I don’t disagree but I think the homebuilt scene is a great example of the ambiguity which led me to start this thread.
The whole position there is hugely ambiguous and the customers want it to be thus because it is to their advantage all the way. In the homebuilt scene you want no supervision (except what you choose to help you build it, or to help you keep it running), no accountability, no need for traceability (because traceability costs more money), no airworthiness requirements, no supervision of mods, etc.
Well, until they crash and then they or their estate will be looking to sue somebody up the supply chain
I think the problem with certified aircraft is that for it to work in a “normal consumer fashion” way you have to:
You can also be filthy rich of course, but that’s beside the point. A normal PPL pilot are none of those things. In addition, if you are not ready to get your hands dirty, you are also not very likely to have enough knowledge to question the jobs done by a certified maintenance organisation. Certification puts the consumer in a huge disadvantage, at least the consumer who treats the plane in the same way he treats a consumer car.
The problem with homebuilt aircraft is you can purchase stuff that will work (according to the producer), but ends up being trash when put to the test in a real aircraft. On the other hand, you can also “safe” it to the max. Get only traceable hardware and materials, use certified avionics and engines, use standard techniques and solutions, if you think that increases the possibilities for not falling down from the sky. Most people end up being somewhere between those extremes. Some like to “safe it”, not because of safety, but mostly because they want an aircraft that is as problem free as possible, and this also increases second hand value. Some like to experiment a bit, not necessarily because “new is better”, but mostly because it’s fun and “because they can”.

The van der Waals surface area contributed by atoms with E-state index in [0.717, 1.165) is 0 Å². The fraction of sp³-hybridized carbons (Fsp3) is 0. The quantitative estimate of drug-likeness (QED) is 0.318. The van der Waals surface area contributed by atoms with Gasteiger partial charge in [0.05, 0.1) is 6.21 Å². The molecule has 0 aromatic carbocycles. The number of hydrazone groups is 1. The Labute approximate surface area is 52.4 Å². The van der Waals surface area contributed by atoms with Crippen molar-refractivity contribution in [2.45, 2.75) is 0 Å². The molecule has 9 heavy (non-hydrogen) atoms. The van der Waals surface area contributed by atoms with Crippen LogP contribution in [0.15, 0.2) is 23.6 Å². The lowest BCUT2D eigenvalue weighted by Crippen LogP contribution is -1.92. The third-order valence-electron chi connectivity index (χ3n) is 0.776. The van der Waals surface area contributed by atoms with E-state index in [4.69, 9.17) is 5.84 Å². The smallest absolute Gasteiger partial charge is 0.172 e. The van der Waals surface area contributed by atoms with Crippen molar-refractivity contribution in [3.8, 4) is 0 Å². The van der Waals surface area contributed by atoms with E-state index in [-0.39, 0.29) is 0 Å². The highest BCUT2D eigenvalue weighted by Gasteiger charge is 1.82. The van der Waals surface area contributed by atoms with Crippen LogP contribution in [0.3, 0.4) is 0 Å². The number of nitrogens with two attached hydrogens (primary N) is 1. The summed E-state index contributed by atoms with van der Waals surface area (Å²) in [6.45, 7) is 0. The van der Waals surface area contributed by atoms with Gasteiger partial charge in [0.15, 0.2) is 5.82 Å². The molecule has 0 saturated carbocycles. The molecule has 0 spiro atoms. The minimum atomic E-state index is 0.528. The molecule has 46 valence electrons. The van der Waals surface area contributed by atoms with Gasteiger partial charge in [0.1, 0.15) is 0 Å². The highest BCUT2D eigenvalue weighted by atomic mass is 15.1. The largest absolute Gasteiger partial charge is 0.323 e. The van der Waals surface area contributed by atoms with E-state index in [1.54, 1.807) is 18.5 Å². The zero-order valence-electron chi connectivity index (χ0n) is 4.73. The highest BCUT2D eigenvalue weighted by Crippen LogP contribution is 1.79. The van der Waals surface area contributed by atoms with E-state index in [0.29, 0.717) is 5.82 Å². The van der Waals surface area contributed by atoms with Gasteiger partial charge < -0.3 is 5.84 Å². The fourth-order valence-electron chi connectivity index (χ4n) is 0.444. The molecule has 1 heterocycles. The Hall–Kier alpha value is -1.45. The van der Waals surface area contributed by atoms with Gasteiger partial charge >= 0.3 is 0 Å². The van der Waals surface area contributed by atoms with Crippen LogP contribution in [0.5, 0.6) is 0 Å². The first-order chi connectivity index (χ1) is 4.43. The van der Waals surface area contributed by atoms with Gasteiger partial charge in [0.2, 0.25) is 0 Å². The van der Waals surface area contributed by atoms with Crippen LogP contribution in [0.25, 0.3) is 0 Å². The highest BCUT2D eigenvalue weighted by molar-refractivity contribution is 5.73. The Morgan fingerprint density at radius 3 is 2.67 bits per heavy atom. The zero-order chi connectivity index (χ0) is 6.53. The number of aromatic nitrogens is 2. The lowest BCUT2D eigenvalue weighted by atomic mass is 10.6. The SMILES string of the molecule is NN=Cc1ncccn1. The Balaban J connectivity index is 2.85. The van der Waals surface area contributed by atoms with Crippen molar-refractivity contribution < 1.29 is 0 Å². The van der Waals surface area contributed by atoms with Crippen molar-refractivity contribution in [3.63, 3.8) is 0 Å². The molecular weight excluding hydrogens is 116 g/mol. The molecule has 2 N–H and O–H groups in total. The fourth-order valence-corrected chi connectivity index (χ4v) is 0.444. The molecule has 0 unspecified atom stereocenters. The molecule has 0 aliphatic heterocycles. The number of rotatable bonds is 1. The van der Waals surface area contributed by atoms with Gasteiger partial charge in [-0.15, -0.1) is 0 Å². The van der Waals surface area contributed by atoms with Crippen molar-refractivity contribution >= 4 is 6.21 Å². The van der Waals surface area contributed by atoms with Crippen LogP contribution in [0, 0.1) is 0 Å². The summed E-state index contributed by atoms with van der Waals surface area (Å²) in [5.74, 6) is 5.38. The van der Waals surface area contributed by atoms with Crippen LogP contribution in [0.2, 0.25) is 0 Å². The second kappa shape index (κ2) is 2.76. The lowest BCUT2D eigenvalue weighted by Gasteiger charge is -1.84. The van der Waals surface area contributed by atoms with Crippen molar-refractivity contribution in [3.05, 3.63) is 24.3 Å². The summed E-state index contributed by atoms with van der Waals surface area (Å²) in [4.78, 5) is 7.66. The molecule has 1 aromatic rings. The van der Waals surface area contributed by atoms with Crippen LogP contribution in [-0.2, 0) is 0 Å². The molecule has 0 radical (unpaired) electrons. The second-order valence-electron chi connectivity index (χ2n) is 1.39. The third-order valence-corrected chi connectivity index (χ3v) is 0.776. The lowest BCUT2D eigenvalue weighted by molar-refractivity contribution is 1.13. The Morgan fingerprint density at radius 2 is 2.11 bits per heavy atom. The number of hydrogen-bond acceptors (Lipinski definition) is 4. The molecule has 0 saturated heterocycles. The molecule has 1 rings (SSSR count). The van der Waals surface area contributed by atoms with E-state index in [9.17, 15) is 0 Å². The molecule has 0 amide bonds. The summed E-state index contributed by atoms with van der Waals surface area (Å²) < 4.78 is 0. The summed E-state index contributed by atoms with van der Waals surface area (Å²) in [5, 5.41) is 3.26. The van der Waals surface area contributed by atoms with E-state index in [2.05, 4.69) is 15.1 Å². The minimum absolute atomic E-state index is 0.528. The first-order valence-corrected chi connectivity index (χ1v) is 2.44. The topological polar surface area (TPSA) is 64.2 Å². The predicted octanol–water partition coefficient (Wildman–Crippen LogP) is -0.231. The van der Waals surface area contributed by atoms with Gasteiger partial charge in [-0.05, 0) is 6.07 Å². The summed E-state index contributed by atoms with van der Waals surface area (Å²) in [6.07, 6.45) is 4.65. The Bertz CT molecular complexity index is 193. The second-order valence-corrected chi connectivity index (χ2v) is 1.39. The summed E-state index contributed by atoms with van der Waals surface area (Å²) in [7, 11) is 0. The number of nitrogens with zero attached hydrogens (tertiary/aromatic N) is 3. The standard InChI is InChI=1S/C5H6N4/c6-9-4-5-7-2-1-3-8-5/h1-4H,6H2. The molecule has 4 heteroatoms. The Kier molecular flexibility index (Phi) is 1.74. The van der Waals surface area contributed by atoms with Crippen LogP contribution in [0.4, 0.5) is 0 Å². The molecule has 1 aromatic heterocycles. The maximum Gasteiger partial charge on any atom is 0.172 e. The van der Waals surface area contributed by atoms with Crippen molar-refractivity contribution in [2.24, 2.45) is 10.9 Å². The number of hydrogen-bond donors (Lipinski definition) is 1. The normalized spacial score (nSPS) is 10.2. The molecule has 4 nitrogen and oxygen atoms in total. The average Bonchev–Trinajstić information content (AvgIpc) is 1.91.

Still, consumer vise I don’t see any difference legally. It is the owner’s responsibility to keep the aircraft airworthy, no matter if it’s certified or not. Keeping the aircraft airworthy has nothing to do with consumer rights, it’s a legal requirement by the authorities. It’s just that airworthiness has different practical implications for the average PPL aircraft owner if he owns a certified aircraft or a non certified aircraft.
The UK LAA Permit aircraft have an annual inspection, mods must be approved, new builds must be inspected and approved during construction. First flights of homebuilds must have an approved pilot.
Yet moving a factory-built Jodel DR1050 from a CAA C of A to the LAA Permit system 10 years ago has saved us thousands of £ each year.